''It's like autism, that was once thought to be a parental deficiency, the cold mother. We went through it with schizophrenia, too. It's always been blamed on mothers and the way they treated kids. What our genetic studies are showing is that parenting is not a level playing field. When you've got a kid who is really oppositional, you fall back to negative strategies or feel helpless and defeated.''
But the new studies are also suggesting ways to reach these most difficult of children. If the love feedback loop begins with the eyes, Dadds thinks these children could be taught to return the gaze that will rewire the empathetic pathways through the brain.
Researchers in the US have reported that psychopathic prisoners can be taught to recognise the signs of fear in others.
Dadds has seen similar results with the cold boys. Usually, they have trouble recognising fear in other people, but when they're asked to focus on the eyes they learn to recognise the signs.
Teaching children to look and understand can be part of a specialised parenting program that could steer them towards a better life, Dadds says. He intends to study the effect of these parenting programs as his subjects grow up.
''Give them as much positive parenting as you can, enhancing the standard programs with extra dollops of love and engagement and eye contact to get these kids into the zone.''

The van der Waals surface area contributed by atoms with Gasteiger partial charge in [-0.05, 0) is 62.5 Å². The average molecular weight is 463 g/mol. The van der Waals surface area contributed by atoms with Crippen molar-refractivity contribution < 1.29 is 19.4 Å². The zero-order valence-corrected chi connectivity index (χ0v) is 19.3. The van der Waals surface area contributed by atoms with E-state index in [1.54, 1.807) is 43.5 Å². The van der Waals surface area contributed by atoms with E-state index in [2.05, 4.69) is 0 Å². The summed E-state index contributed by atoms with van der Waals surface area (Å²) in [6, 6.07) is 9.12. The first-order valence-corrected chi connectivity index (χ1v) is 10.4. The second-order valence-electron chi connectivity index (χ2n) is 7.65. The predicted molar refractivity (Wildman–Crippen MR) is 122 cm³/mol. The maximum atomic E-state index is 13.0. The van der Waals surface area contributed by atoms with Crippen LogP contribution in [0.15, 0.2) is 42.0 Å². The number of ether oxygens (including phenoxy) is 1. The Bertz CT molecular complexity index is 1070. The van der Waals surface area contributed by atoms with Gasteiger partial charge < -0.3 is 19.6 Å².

Michelle Griffin is social affairs editor.
We Need to Talk about Kevin screens in Australia from November 10.
Will the light ever shine on hearts of darkness?
Reading Lionel Shriver's bestseller We Need to talk About Kevin last year, Professor Mark Dadds found it both depressing and familiar. The eponymous Kevin and his anguished mother shared something of the stories he hears from families at his Sydney clinic.
''I recognised what the mother was going through. Was it all in Kevin? Was he born lacking the ability to notice and care about other people's feelings, or was it something about her being a reluctant mother from the beginning that had caused Kevin's problems?''
Kevin is the archetypal child with early psychopathic tendencies: he rejects affection, destroys property, torments other children, and has, his mother notes, ''an almost zen-like indifference to whatever you might deny him''.